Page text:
…Says “Our problem not corruption but ignorant leaders”
By Anthony Ogbonna
Human rights activist and renowned lawyer, Femi Falana (SAN), has said that Nigeria is the only oil producing country in the world that does not know how much oil she produces.
He also said that the problem of Nigeria is not corruption but that Nigeria is being ruled by ignorant leaders and those characterized by impunity.
Mr. Falana who said that ignorance is part of corruption, however opined that it must be tamed as part of solution to the country’s problems.
Mr. Falana gave the statement at the Socio-Economic Rights and Accountability Project, SERAP’s launch of a roundtable on “How failure of companies to pay tax is fueling povery, underdevelopment and inequality in Nigeria” held in Lagos today.
According to him, although the anti-graft agency- the Economic and Financial Crimes Commission, EFCC, has been recovering pockets of stolen funds here and there, that the federal government should, however, beam her searchlight on Capital Gains Tax to recover the actual lost funds of the country.
According to him, billions of dollars will be recovered if the government directs her anti-graft war to DPR.
He said “Nigeria has lost 60billion dollars by non-implementation of the DPR law.”
He said “Nigeria is the only oil producing country in the world that does not know how much oil she produces.”
He said, this is because the “federal government has refused to acquire the metre to know how much oil the country produces.”
Mr. Falana said part of the problem plaguing the country is poverty of ideas.
He however said that as a way forward, “We must get DPR under FIO act to make available information to recover lost funds.”
“We must try and collect all monies lost and pay to the federation account.
He said “countries are run on tax and we must go back to era of running the country on the basis of tax.”
Earlier, the report presenters, Azeez Alatoye and Bimpe Balogun delivered a report on “The impact of laws and practice on the taxation of capital gains: oil and gas asset sales in Nigeria, 2005 to 2015.”
According to them, the clamour for increase in the Capital Gains Tax (CGT) rate in Nigeria, especially in the oil and gas sector, has become more pronounced as a result of the realization that most international oil companies have divested their seets without commensurate increase in revenue for Nigeria through tax.
They said that no Capital gains Tax was returned from the sale of ConocoPhillipOil Company Nigeria Limited to Oando Hydrocarbon, now Oando Oil Limited, through the acquisition of ConocoPhillips in Canada by Energy Resources Canada in 2014 for 1.5 billion US dollars.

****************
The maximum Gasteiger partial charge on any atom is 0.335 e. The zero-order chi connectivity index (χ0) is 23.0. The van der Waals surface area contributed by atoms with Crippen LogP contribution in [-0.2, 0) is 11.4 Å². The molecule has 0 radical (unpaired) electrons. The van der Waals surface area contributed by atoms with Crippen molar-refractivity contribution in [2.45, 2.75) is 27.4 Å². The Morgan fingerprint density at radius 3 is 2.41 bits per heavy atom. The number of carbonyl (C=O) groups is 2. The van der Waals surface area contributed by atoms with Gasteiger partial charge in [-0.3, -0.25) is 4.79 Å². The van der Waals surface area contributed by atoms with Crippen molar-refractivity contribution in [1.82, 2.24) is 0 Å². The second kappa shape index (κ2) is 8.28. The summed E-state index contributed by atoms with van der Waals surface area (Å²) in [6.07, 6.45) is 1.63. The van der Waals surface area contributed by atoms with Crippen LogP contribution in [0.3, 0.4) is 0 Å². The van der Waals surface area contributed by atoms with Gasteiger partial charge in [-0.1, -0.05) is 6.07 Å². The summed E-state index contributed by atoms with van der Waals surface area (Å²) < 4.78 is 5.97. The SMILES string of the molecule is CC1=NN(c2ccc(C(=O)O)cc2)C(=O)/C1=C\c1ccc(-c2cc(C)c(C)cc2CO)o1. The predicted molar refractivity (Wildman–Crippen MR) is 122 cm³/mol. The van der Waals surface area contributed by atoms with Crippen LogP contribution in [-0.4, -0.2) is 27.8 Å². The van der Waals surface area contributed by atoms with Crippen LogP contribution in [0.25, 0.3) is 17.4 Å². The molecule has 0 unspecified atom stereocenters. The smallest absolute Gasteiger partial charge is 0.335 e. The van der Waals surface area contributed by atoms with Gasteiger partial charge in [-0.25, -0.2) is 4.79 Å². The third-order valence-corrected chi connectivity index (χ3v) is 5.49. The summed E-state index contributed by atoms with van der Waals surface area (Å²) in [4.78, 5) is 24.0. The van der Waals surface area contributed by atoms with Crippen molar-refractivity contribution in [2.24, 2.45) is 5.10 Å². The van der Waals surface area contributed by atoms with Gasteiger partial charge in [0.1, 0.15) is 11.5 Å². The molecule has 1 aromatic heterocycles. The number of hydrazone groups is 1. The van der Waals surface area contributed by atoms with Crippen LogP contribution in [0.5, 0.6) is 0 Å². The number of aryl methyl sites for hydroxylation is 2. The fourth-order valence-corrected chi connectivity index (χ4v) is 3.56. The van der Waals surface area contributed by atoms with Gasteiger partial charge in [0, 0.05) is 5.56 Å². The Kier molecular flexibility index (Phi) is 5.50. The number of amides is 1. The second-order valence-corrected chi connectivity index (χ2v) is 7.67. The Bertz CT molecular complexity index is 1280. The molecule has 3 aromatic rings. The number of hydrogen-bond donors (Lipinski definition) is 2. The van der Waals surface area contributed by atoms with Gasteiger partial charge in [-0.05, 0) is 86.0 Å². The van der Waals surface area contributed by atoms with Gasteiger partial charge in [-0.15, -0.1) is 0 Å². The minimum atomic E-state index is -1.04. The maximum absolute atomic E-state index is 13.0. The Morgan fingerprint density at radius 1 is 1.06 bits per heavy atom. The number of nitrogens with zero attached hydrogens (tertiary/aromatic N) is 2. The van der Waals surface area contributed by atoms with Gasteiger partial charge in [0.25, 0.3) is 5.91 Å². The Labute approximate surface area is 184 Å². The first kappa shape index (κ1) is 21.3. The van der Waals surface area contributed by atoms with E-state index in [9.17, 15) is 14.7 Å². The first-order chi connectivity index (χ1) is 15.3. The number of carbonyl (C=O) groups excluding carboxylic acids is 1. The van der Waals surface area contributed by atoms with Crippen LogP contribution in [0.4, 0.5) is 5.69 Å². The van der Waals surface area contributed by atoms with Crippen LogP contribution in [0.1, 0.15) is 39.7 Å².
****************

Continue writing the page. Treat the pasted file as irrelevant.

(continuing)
The said that the statutory exemption of sale of shares from the capital gains tax Act Cap C1 Laws of Nigeria, 2004, has made it impossible to collect tax from ConocoPhillips and Addax divestments even though the sale and purchase agreement of Addax transaction is yet finalised.
They said such development leads to loss of revenue from CGT.
They also said that there is little or no communication between the DPR and the Federal Inland Revenue Service, FIRS in ensuring that no revenue is lost through divestment.
They however recommend that the DPR which is the agency that approves the divestments should interact with FIRS on the divesting companies’ tax status before allowing the transaction to be completed and payments made.
The argued that vendor companies that realize the gains from the divestment should be made to bear the tax rather than passing the burden on buyer companies.
The said the Federal Ministry of
Finance should play key role in the whole process of divestment by computing the appropriate CGT to determine its adequacy, and recommend appropriate amendments for legislative changes.
They also recommend that the 30% rate on capital gains realised on disposal being proposed under the National Petroleum Fiscal Policy Proposal (NPFP) as documented should be amended as a rate change in CGT Act for oil and gas sectors.
They said this rate change should be strictly for oil and gas companies alone.
They also said that the CGT Act should be amended and not the 2018 Petroleum Industry Fiscal Bill (PIFB) to achieve the rate change.